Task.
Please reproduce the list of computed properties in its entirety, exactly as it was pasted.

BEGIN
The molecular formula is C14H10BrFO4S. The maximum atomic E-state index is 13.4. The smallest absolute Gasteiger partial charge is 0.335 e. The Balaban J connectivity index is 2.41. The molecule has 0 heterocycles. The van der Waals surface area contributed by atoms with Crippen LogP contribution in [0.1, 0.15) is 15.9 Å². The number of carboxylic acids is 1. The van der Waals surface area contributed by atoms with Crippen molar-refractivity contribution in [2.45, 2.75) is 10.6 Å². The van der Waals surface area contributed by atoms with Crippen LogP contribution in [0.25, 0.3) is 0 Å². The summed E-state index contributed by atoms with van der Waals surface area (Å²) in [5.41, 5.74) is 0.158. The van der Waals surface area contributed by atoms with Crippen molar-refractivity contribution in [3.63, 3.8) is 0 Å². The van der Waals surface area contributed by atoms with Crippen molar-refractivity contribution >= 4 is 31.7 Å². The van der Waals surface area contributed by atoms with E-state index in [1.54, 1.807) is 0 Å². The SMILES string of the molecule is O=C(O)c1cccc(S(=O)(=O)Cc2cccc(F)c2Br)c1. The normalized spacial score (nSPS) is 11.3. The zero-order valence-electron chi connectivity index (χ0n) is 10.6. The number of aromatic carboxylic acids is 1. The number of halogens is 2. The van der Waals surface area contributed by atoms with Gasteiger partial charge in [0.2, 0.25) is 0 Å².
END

The molecular formula is C14H10BrFO4S. The maximum atomic E-state index is 13.4. The smallest absolute Gasteiger partial charge is 0.335 e. The Balaban J connectivity index is 2.41. The molecule has 0 heterocycles. The van der Waals surface area contributed by atoms with Crippen LogP contribution in [0.1, 0.15) is 15.9 Å². The number of carboxylic acids is 1. The van der Waals surface area contributed by atoms with Crippen molar-refractivity contribution in [2.45, 2.75) is 10.6 Å². The van der Waals surface area contributed by atoms with Crippen LogP contribution in [0.25, 0.3) is 0 Å². The summed E-state index contributed by atoms with van der Waals surface area (Å²) in [5.41, 5.74) is 0.158. The van der Waals surface area contributed by atoms with Crippen molar-refractivity contribution in [3.63, 3.8) is 0 Å². The van der Waals surface area contributed by atoms with Crippen molar-refractivity contribution >= 4 is 31.7 Å². The van der Waals surface area contributed by atoms with E-state index in [1.54, 1.807) is 0 Å². The SMILES string of the molecule is O=C(O)c1cccc(S(=O)(=O)Cc2cccc(F)c2Br)c1. The normalized spacial score (nSPS) is 11.3. The zero-order valence-electron chi connectivity index (χ0n) is 10.6. The number of aromatic carboxylic acids is 1. The number of halogens is 2. The van der Waals surface area contributed by atoms with Gasteiger partial charge in [0.2, 0.25) is 0 Å².